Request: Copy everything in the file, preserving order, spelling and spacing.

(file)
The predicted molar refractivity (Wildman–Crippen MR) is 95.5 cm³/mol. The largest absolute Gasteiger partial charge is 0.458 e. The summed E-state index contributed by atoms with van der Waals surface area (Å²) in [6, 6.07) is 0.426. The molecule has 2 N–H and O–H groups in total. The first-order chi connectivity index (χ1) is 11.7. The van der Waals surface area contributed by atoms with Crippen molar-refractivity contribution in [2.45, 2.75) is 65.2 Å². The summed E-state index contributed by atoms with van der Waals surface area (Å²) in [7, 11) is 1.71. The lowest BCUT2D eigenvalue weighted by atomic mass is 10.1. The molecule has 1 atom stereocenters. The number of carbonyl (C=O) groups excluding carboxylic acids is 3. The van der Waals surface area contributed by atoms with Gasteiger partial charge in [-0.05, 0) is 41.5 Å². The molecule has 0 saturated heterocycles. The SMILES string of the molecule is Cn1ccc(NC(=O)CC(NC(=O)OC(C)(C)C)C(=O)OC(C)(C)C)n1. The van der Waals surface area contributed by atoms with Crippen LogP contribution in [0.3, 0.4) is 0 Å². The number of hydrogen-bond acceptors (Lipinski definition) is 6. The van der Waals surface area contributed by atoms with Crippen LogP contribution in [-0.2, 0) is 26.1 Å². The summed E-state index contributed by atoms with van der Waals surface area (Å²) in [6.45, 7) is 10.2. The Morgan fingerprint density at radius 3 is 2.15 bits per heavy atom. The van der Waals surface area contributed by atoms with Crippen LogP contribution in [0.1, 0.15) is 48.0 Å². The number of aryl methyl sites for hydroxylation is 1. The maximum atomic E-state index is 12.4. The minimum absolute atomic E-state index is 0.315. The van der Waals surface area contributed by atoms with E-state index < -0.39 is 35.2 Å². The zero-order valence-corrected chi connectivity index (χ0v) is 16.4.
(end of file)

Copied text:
The predicted molar refractivity (Wildman–Crippen MR) is 95.5 cm³/mol. The largest absolute Gasteiger partial charge is 0.458 e. The summed E-state index contributed by atoms with van der Waals surface area (Å²) in [6, 6.07) is 0.426. The molecule has 2 N–H and O–H groups in total. The first-order chi connectivity index (χ1) is 11.7. The van der Waals surface area contributed by atoms with Crippen molar-refractivity contribution in [2.45, 2.75) is 65.2 Å². The summed E-state index contributed by atoms with van der Waals surface area (Å²) in [7, 11) is 1.71. The lowest BCUT2D eigenvalue weighted by atomic mass is 10.1. The molecule has 1 atom stereocenters. The number of carbonyl (C=O) groups excluding carboxylic acids is 3. The van der Waals surface area contributed by atoms with Gasteiger partial charge in [-0.05, 0) is 41.5 Å². The molecule has 0 saturated heterocycles. The SMILES string of the molecule is Cn1ccc(NC(=O)CC(NC(=O)OC(C)(C)C)C(=O)OC(C)(C)C)n1. The van der Waals surface area contributed by atoms with Crippen LogP contribution in [0.3, 0.4) is 0 Å². The number of hydrogen-bond acceptors (Lipinski definition) is 6. The van der Waals surface area contributed by atoms with Crippen LogP contribution in [-0.2, 0) is 26.1 Å². The summed E-state index contributed by atoms with van der Waals surface area (Å²) in [6.45, 7) is 10.2. The Morgan fingerprint density at radius 3 is 2.15 bits per heavy atom. The van der Waals surface area contributed by atoms with Crippen LogP contribution in [0.1, 0.15) is 48.0 Å². The number of aryl methyl sites for hydroxylation is 1. The maximum atomic E-state index is 12.4. The minimum absolute atomic E-state index is 0.315. The van der Waals surface area contributed by atoms with E-state index < -0.39 is 35.2 Å². The zero-order valence-corrected chi connectivity index (χ0v) is 16.4.